Visitors to Tacugama have often asked how many wild chimpanzees there are in Sierra Leone and until recently the honest answer was that nobody knew. The last formal estimate was made in 1981 by Teleki and Baldwin who concluded that around 2,000 wild chimpanzees remained in the wild, predominantly in protected forest reserves.
In the fifteen years that Tacugama has been operating we have continued to receive and rehabilitate orphaned chimpanzees from across the country. Almost 30 years since that estimate was made It became increasingly urgent to determine a more accurate number and to confirm where chimpanzees could be found in the wild. We needed to know the real situation so that more effective protection measures could be implemented and the flow of orphans to the sanctuary could be stemmed.
With support from PASA (Pan African Sanctuary Alliance in April 2008 we prepared a proposal for the census, gained approval from the Government of Sierra Leone and raised enough funds to start the initial phases of the project in October 2008. The census fieldwork concluded in May 2010 and preliminary results were released on 1 June 2010. The final report was released in September 2010.
The project has provided much valuable information on the state of habitat, impact of human encroachment and other large mammal species as well as the distribution and abundance of wild chimpanzees in Sierra Leone. The groundbreaking approach has resulted in a systematic and extensive survey.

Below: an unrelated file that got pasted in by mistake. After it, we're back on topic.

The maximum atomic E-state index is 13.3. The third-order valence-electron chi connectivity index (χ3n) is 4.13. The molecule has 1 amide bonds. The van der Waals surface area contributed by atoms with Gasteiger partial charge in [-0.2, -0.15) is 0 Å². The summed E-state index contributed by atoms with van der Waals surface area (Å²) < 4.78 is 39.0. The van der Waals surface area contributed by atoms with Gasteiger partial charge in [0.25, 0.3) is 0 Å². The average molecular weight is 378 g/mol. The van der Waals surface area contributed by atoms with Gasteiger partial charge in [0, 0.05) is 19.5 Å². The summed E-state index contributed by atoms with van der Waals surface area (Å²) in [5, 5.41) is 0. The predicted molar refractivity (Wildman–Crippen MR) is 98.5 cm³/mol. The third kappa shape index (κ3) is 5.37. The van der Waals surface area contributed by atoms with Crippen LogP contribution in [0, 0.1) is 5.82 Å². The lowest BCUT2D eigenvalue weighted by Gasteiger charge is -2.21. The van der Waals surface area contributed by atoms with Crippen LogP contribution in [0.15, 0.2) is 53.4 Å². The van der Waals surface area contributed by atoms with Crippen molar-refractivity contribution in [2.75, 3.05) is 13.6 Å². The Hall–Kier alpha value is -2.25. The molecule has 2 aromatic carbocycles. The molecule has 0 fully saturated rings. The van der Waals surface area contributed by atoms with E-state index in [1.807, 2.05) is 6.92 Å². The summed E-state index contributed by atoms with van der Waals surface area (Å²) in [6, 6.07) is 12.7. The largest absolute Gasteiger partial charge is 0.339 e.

The final results show that Sierra Leone is home to around 5,500 chimpanzees, double previous estimates. This exciting news gives new hope for the survival of the endangered Western Chimpanzee Pan troglodytes verus but also reveals that there are many threats to the remaining chimps. Over half are living outside of protected areas.
Click here to download the full census report (pdf format)
HOW TO COUNT WILD CHIMPANZEES
Counting chimpanzees across an entire country is a complicated task. Because it is realistically impossible to count every single chimpanzee, some sort of estimate must be made. Chimpanzees may occur in many different habitat types and we are using several different methods, each one according to the type of habitat to be surveyed.
Chimpanzees are difficult to see in the wild so we look for their signs. Signs can include direct sightings, feeding remains, dung, or nests. Nests are the most commonly observed signs. Chimpanzees create a new nest each night to sleep in by bending branches into a solid bowl up in a tree. These can remain visible for up to several months.
A chimp demonstrating his nest at Tacugama - it's not so easy to spot in the wild!|
Click on images to enlarge.
Spotting a wild nest from below (it's the darker spot in the centre of the picture)|
The census report includes a detailed description of the methodology
There is much work now to be done to follow up on the information gathered and Tacugama is already working to promote ownership of conservation at the grassroots level where developing sustainable livelihoods is the challenge among very poor communities.
A key step will be the delivery of a Population and Habitat Viability Assessment workshop in Sierra Leone in early 2011 that will involve key stakeholders and result in the delivery of a realistic chimpanzee conservation action plan.
Delivering the census project has been a major achievement for Tacugama. As the sanctuary marks its 15th Anniversary in 2010 the challenge is to ensure we build on the census results to secure the long term survival of chimpanzees in Sierra Leone.
Census Press release: PDF
Census Report: PDF
The Census Team Team Page
Blog: Wildlife Direct